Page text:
Set In Stone: Catholics and the Mount Rushmore Men

Presidents’ Day is not a Catholic holiday — but I once gave 10 reasons for Catholics to celebrate it.

But those reasons didn’t catch the true emphasis of the day: individual presidents. After all, Presidents’ Day began as a way to combine the celebration of George Washington’s birthday, Feb. 22, and Abraham Lincolns’ birthday, Feb. 12.

What can a Catholic find to celebrate in those two guys — and the others on Mount Rushmore? A few things, maybe, but significant ones.

George Washington was formed by, and friendly to, Catholics.

Well, okay, he wasn’t exactly formed by Catholics — but he did make a strong commitment in his youth to follow the Rules of Civility, character principles developed by French Jesuits. They shaped him into the man he became.

Later, at a time when anti-Catholicism was strong in non-Catholic cultures, the new President George Washington signaled that the new nation would welcome Catholics. First, in 1775, he put the kibosh on Guy Fawkes celebrations, ensuring that Americans would not follow the British custom of burning the Pope in effigy.

Then, in 1790, he wrote n an open letter to Catholics in America. “All those who conduct themselves as worthy members of the Community are equally entitled to the protection of civil Government,” he wrote. He said he hoped Americans would “not forget the patriotic part which [Catholics] took in the accomplishment of their Revolution” and “the important assistance which America received from” France — “a nation in which the Roman Catholic faith is professed.”

Thomas Jefferson’s words won papal praise.

Speaking of France, another President on Mount Rushmore, Thomas Jefferson, spent years as an ambassador there during the War of Independence, and helped broker the deal that brought the French to America’s aid in their Declaration of Independence from a mutual foe, England’s King.

That Declaration has, in turn, been admired by popes from Leo XIII to Francis. Pope Francis praised the “ringing words” Jefferson wrote that “have inspired peoples throughout the world to fight for freedom” and added that they “must constantly be reaffirmed, re-appropriated and defended.”

One Catholic’s signature is on Jefferson’s words: Charles Carroll. He was a Member of Congress representing Maryland on July 4, 1776, and signed the Declaration that day. Legend has it that an anti-Catholic fellow member of congress sneered that there were many Charles Carrolls in America, so by signing his name, Caroll was risking nothing. In defiance, Carroll returned to the document and added “of Carollton,” his Maryland hometown, to leave no doubt.

Abraham Lincoln also welcomed Catholics.

Lincoln lived at a time when Catholics were treated with a new wave of suspicion as the first influx of immigrants from Catholic countries made many people nervous. The “Know Nothing” party — whose official name was “the American Party” — gained in popularity in the mid-1800s by opposing immigration, which was a soft way of opposing Catholicism.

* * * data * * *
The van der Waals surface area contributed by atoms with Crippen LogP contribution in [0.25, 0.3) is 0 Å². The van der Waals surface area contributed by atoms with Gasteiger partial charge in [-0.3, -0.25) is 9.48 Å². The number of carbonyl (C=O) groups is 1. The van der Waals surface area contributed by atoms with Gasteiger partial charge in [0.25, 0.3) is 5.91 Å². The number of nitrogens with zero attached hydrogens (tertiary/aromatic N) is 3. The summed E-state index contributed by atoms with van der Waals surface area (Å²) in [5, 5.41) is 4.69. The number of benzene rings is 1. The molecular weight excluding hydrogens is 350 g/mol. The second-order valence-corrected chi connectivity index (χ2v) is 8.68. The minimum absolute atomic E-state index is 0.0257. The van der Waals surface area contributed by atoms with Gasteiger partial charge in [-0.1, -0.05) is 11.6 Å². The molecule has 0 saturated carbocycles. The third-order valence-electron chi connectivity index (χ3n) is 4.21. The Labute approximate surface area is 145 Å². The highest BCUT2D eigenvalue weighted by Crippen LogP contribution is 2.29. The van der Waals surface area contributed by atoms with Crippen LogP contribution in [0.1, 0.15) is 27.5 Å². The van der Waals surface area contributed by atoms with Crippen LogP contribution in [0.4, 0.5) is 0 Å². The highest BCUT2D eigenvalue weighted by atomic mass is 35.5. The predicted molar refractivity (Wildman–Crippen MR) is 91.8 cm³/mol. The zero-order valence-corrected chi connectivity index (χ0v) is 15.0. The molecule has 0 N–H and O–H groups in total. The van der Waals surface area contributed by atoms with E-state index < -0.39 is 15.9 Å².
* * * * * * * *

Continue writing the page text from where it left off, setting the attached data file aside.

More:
Abraham Lincoln repudiated the party in an 1855 letter. “I am not a Know-Nothing,” he proclaimed, and complained, “Our progress in degeneracy appears to me to be pretty rapid. As a nation, we began by declaring that ‘all men are created equal.’ We now practically read it ‘all men are created equal, except negroes’ When the Know-Nothings get control, it will read ‘all men are created equal, except negroes, and foreigners, and Catholics.’”

Lincoln also famously allowed for a black Catholics in Washington, D.C., to use the White House lawn for a fundraising event to help fund a new parish. The event attracted 1,500 Catholics and raised the at the time impressive sum of $1,200 to build De Porres Chapel and school, which opened in 1866.

Lincoln was no saint, but  Bishop W. Francis Malooly in 2009 pointed out the many ways he was a model for Catholics in a  pastoral letter  worth reading on Presidents’ Day — or after.

Roosevelt reaffirmed religious freedom.

And that brings us to the most recent president on Mount Rushmore: Theodore Roosevelt. He came to the defense of Catholics in a roundabout way, by supporting William Howard Taft. Roosevelt’s successor was accused of being friendly with Roman Catholics, and perhaps even practicing the faith secretly.

Roosevelt defended the nominee saying his beliefs were “his own private concern … between him and his Maker.” Questioning a candidate based on religion, he said, violates “the first principles of our government, which guarantee complete religious liberty and the right to each man to act in religious affairs as his own conscience dictates.”

It is that attitude toward religious freedom that many Catholics want to recapture today in the Church’s fight for freedom with the overreaching state — and one that the U.S. bishops will be praying for on Presidents Day.

A version of this appeared at Aleteia.

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Tom Hoopes

Tom Hoopes

Tom Hoopes, author of The Rosary of Saint John Paul II and The Fatima Family Handbook, is writer in residence at Benedictine College in Kansas and hosts The Extraordinary Story on Ex Corde. A former reporter in the Washington, D.C., area, he served as press secretary of the U.S. House Ways & Means Committee Chairman and spent 10 years as executive editor of the National Catholic Register newspaper and Faith & Family magazine. His work frequently appears in Catholic publications such as Aleteia.org and the Register. He and his wife, April, have nine children and live in Atchison, Kansas.